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Weston, Jan. 29, 1793.


I truly sympathize with you under your weight of sorrow for the loss of our good Samaritan. But be not broken-hearted my friend ! Remember the loss of those we love is the condition on which we live ourselves; and that he who chuses his friends wisely from among the excellent of the earth, has a sure ground to hope concerning them when they die, that a merciful God has made them far happier than they could be here, and that we shall join them soon again. This is solid comfort, could we but avail ourselves of it; but I confess the difficulty of doing so. Sorrow is like the deaf adder, “ that hears not the voice of the charmer, charm he never so wisely;" and I feel so much myself for the death of Austen, that my own chief consolation is, that I had never seen him. Live yourself, I beseech you, for I have seen so much of you, that I can by no means spare you, and I will live as long as it shall please God to permit. I know you set some value or me, therefore let that promise comfort you, and give us not reason to say, like David's servants ". We know that it would have pleased thee more if all we had died, than this one, for whom thou art inconsolable.” You have still Romney, and Carwardine, and Guy, and me, my poor Mary, and I know not how many beside; as many, I suppose, as ever had an opportunity of spending a day with you. He who has the most friends, must necessarily lose the most, and he whose friends are numerous as yours, may the better spare a part of them. It is a changing, transient scene: Yet a little while, and this poor dream of life will be over with all of us— The living, and they who live unhappy, they are indeed subjects of sorrow.

Adieu ! my beloved friend.

Ever yours,

W. C.



Weston, Feb. 5, 1793.

In this last revisal of niy work (the Homer) I have made a number of small improvements, and am now more convinced than ever, having exercised a cooler judgment upon it, than before I could, that the translation will make its way. There must be time for the conquest of vehement and long-rooted prejudice; but without much self-partiality, I believe, that the conquest will be made; and am certain, that I should be of the same opinon, were the work another man's. I shall soon have finished the Odyssey, and when I have, will send the corrected copy of both to Johnson.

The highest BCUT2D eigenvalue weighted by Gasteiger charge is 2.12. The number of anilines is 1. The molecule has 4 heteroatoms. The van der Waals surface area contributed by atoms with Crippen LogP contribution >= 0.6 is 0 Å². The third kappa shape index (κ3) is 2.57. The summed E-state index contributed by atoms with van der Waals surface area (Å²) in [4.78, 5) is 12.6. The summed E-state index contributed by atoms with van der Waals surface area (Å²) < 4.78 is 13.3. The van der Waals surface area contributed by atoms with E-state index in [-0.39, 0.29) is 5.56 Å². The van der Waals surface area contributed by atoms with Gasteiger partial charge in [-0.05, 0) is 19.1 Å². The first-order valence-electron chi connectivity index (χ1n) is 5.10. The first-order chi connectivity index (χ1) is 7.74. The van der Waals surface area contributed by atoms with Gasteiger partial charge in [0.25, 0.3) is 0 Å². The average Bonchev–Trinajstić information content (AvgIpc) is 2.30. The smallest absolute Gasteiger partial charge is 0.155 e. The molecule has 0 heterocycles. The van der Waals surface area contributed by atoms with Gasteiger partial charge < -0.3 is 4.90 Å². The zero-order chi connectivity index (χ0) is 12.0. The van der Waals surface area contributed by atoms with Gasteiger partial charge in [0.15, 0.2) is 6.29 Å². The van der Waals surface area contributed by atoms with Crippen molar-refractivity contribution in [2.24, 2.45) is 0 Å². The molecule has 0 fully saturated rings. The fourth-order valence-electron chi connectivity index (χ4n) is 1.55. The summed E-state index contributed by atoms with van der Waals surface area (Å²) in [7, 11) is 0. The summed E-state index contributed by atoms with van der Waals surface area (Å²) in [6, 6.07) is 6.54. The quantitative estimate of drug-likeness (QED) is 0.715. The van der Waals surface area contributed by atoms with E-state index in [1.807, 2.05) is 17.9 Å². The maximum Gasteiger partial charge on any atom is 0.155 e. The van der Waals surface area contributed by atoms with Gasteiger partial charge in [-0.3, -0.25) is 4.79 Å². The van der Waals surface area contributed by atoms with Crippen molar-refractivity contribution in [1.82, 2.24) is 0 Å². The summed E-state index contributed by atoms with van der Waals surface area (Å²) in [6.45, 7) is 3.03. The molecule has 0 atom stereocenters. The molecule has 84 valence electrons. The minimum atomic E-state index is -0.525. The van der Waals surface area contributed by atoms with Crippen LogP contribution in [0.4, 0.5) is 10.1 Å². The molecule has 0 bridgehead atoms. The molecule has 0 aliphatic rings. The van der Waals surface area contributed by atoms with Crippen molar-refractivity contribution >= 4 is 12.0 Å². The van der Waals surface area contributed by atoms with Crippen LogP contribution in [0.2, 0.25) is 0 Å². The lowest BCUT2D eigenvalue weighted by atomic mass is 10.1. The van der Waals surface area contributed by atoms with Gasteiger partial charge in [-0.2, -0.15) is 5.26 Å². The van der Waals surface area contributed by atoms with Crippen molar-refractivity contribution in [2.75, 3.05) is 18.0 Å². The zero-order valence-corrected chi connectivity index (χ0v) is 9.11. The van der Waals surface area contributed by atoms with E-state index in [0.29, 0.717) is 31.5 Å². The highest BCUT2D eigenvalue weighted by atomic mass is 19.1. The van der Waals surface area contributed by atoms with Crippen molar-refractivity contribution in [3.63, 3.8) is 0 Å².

Adieu !

W. C.



Feb. 10, 1793.

My pens are all split, and my ink-glass is dry; i
Neither wit, common-sense, nor ideas have I.

In vain has it been, that I have made several attempts to write, since I came from Sussex ; unless more comfortable days arrive than I have confidence to look for, there is an end of all writing with me. I have no spirits :—when Rose came, I was obliged to prepare for his coming by a nightly dose of laudanum-twelve drops suffice; but without them, I am devoured by melancholy.

A propos of the Rose! His wife in her political notions is the exact counterpart of yourself loyal in the extreme. Therefore, if you find her thus inclined, when you become acquainted with her, you must not place her resemblance of yourself to the account of her admiration of you, for she is your likeness ready made. In fact, we are all of one mind, about government matters, and notwithstanding your opinion, the Rose is himself a Whig, and I am a Whig, and you, my dear, are a Tory, and all the Tories now-a-days call all the Whigs Republicans. How the deuce you came to be a Tory is best known to yourself: you have to answer for this novelty to the shades of your ancestors who were always Whigs ever since we had any.

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Feb. 17, 1793. MY DEAR FRIEND,

I have read the critique of my work in the Analytical Review, and am happy to have fallen into the hands of a critic, rigorous enough indeed, but a scholar, and a man of sense, and who does not deliberately intend me mischief. I am better pleased indeed that he censures some things, than

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